As many have observed, it would set a course for devastating confrontation between China and the US. After all, how can the US deny China access to its own territories without inviting the latter's legitimate, defensive responses?

Finally, the mocking of Tillerson as a clueless former company exec who does not have the faintest understanding of diplomacy: "Tillerson wanted a reality-based China policy that is "based on what we see and not based on what we hope". But what he presented was based more on what prejudice and arms-spurred self-righteousness make him believe and hope than on real-world realities. What happened on Wednesday shows that if and when confirmed, Rex Tillerson needs to first acquaint himself with the ABCs of China-US relations and diplomacy at large."

The Global Times approach was almost verbatim. First, the justification of Tillerson's "bluster":

It is suspected that he merely wanted to curry favor from senators and increase his chances of being confirmed by intentionally showing a tough stance toward China.

 

Tillerson did not give details of how he would achieve his self-proclaimed goals. Nonetheless, he also mentioned that Chinese and American economic interests are deeply intertwined and that "China has been a valuable ally in curtailing elements of radical Islam." He noted that "We should not let disagreements over other issues exclude areas for productive partnership."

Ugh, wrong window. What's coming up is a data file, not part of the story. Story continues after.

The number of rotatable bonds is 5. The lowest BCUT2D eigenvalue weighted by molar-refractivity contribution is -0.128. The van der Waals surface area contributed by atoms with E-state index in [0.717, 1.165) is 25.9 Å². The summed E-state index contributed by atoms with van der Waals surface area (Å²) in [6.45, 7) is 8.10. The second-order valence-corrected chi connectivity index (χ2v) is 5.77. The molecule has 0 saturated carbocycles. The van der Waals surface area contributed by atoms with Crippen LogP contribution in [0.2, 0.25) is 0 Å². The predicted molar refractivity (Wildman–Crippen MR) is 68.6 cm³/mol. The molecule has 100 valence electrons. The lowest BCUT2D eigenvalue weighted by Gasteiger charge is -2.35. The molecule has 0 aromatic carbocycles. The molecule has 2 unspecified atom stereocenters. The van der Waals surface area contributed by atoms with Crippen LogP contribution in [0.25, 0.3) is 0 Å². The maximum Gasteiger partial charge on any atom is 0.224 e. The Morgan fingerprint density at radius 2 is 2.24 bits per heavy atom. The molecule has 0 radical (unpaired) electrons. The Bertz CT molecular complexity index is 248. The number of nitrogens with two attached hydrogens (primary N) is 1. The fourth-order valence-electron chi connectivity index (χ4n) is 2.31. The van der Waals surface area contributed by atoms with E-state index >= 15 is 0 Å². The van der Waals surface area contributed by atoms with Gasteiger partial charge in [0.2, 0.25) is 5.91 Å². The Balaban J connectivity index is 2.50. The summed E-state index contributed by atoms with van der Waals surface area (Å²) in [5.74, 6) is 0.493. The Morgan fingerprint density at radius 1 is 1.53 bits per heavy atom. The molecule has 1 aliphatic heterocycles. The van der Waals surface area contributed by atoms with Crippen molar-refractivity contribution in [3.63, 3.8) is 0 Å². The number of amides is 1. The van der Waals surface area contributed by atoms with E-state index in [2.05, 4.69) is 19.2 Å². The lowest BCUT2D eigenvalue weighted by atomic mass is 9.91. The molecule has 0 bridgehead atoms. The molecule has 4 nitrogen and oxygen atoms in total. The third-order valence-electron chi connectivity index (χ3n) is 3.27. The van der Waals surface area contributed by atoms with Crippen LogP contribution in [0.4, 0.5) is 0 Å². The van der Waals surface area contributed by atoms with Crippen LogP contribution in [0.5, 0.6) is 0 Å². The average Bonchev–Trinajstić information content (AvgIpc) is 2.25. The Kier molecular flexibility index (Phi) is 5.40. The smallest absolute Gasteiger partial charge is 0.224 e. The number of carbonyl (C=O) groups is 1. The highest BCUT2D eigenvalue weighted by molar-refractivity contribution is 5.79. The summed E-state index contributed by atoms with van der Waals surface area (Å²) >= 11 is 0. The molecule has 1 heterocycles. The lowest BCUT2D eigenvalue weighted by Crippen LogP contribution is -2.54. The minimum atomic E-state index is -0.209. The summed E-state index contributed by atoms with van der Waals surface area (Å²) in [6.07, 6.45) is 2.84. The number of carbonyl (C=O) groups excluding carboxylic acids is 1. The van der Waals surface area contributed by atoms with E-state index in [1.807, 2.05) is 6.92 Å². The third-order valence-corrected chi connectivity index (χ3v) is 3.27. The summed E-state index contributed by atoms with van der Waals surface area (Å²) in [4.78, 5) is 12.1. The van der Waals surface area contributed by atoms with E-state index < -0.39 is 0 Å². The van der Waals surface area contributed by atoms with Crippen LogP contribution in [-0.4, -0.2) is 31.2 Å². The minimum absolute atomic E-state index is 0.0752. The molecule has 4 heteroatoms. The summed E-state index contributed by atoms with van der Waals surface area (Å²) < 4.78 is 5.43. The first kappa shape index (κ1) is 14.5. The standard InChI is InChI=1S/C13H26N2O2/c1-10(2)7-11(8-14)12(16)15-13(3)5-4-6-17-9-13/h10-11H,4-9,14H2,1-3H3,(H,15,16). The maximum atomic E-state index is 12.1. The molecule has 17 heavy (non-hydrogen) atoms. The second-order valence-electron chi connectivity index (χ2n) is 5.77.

Motives aside, the GT then explained that China no longer views itself as America's subordinate:

China has enough determination and strength to make sure that his rabble rousing will not succeed. Unless Washington plans to wage a large-scale war in the South China Sea, any other approaches to prevent Chinese access to the islands will be foolish. The US has no absolute power to dominate the South China Sea.

Following this, just like in the case of China Daily, there was the mocking:

Tillerson had better bone up on nuclear power strategies if he wants to force a big nuclear power to withdraw from its own territories. Probably he just has oil prices and currency rates in his mind as former ExxonMobil CEO.

Next, the not so thinly veiled threat - again - aimed not so much at Tillerson but at Trump:

As Trump has yet to be sworn in, China has shown restraint whenever his team members expressed radical views. But the US should not be misled into thinking that Beijing will be fearful of their threats.

How does it all end according to China? Unless Trump's diplomatic team changes course, the Times said "the two sides better prepare for a military clash."

Tillerson's statements regarding the islands in the South China Sea are far from professional. If Trump's diplomatic team shapes future Sino-US ties as it is doing now, the two sides had better prepare for a military clash. South China Sea countries will accelerate their negotiations on a Code of Conduct. They have the ability to solve divergences by themselves without US interference.

And the conclusion:

Just as the Philippines and Vietnam are trying to warm their ties with China, Tillerson's words cannot be more irritating.  It is hoped that Tillerson will desire a productive partnership with China more and his harsh words are just coaxing the Senate Foreign Relations Committee. But no matter what, China will always respond to various US diplomatic maneuvers.

As a reminder, all this has already happened and Trump isn't president yet. We eagerly look forward to the president-elect's next steps vis-a-vis an increasingly angry CHina and vice versa.

Comment viewing options

Select your preferred way to display the comments and click "Save settings" to activate your changes.
lester1's picture

China cannot survive without access to the US market.

 

Period!

wee-weed up's picture

 

 

Yep, the ChiComs will rattle their sabres, but in the end, they'll knuckle under...